Vitamin K (menaquinones)
Vitamin K is lipid-soluble and was discovered by the Danish professor and Nobel Prize laureate Henrik Dam. There are three different forms with different functions. Vitamin K1 is primarily found in green plants, whereas vitamin K2 is produced by bacteria, and vitamin K3 is synthetic.
Functions and importance for (vitamins K1 and K2)
Vitamin K1 (phylloquinone)
- Blood coagulation via prothrombin, a substance that is produced in the liver
- To stop bleeding
Vitamin K2 (menaquinone)
- Calcium metabolism
- Formation of proteins that ensure normal calcium deposition in bone tissue
- Maintenance of bones (especially in combination with calcium, magnesium, and vitamin D)
Deficiency and poor utilisation may be caused by
Vitamin K deficiencies are very rare but may occur:
- In infants who have not been given supplements of the nutrient right after birth
- In prematurely born babies
- With an unbalanced diet
- With prolonged use of medical drugs like:
Acetylsalicylic acid preparations
Paraffin oil against constipation
Cholesterol-lowering drugs where bile acid sequestrants reduce the uptake of lipid-soluble vitamins
Weight loss products like Orlistat/Xenical that inhibit the uptake of fat and fat-soluble vitamins
Preparations with warfarin (Marevan) and dicoumarol that work as vitamin K antagonists against blood clots
- Increased tendency towards bruising and bleeding
- Increased tendency towards osteoporosis
- Increased tendency towards atherosclerosis and cardiovascular diseases
Vitamin K1: Mainly dark-green vegetables like parsley, spinach, broccoli, kale, and Brussels sprouts plus cauliflower, red cabbage, beans, avocado, and apples. Also found in butter, egg yolks, liver, and meat.
Vitamin K2: Is synthesised from vitamin K1 in the intestines and requires a healthy and well-functioning intestinal flora. Particularly large amounts of the nutrient are found in sauerkraut and the Japanese soy product called Natto where the vitamin is made from bacteria during fermentation.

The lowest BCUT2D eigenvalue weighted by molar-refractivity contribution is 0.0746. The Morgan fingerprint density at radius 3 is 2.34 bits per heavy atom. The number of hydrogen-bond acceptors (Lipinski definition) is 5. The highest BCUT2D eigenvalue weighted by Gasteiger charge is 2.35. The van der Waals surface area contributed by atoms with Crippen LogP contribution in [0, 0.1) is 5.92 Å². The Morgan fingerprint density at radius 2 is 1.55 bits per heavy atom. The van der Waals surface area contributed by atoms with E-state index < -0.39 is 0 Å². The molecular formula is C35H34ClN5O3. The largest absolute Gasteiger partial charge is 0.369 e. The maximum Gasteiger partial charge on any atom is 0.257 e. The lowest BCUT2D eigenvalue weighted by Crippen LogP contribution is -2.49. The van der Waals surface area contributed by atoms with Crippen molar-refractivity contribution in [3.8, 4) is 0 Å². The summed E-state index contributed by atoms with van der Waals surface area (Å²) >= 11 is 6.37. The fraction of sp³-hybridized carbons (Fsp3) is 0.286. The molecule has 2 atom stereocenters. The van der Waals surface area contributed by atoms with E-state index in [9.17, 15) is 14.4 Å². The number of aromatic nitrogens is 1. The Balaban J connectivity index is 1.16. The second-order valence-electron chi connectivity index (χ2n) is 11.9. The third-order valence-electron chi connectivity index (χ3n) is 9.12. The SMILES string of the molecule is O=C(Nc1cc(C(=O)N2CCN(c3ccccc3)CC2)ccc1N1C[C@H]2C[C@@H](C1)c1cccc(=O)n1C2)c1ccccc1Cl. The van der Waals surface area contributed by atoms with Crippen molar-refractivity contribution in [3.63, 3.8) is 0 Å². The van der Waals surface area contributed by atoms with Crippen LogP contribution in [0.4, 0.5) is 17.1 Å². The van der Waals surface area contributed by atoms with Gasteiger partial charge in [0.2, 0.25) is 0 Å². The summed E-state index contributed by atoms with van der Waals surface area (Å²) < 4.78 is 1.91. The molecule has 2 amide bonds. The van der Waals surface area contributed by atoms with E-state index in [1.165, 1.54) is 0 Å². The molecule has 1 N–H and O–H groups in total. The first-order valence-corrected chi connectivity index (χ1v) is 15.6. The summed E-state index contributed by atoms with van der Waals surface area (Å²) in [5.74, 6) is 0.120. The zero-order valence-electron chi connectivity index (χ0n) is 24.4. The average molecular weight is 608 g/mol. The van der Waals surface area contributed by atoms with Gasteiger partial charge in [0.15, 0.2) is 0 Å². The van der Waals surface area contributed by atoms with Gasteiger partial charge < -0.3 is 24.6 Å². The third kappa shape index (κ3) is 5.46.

Vitamin K content in micrograms per 100 grams
Recommended daily allowance (RDA)
Adults: 11 years of age and older: 75 micrograms
Children: 1-10 years of age: 30 micrograms
Infants: Breastmilk only contains small amounts of vitamin K and infants easily become deficient, as their intestinal flora is not fully developed. For that reason, vitamin K injections are administered to all newborn babies to prevent serious bleeding.
- The above mentioned deficiency symptoms
- Newborn babies
Overdosing - side effects
No side effects or signs of poisoning have been observed - not even in studies where extremely high doses of 45,000 micrograms have been given over a period of several years.
What people must be careful with vitamin K and the use of supplements?
People who use medical drugs like Marevan that contain warfarin (a vitamin K antagonist) should make sure to get an evenly distributed supply of vitamin K from the diet. These individuals should not use vitamin K supplements or consume foods that contain large amounts of vitamin K, unless they consult a physician in advance. This is because large quantities of vitamin K may counteract the effect of Marevan and similar drugs.
Synthetic vitamin K3 (menadione)
The synthetic vitamin K3 (menadione) is biologically active and used in animal feed in several countries, including Denmark. In the United States vitamin K3 is not permitted.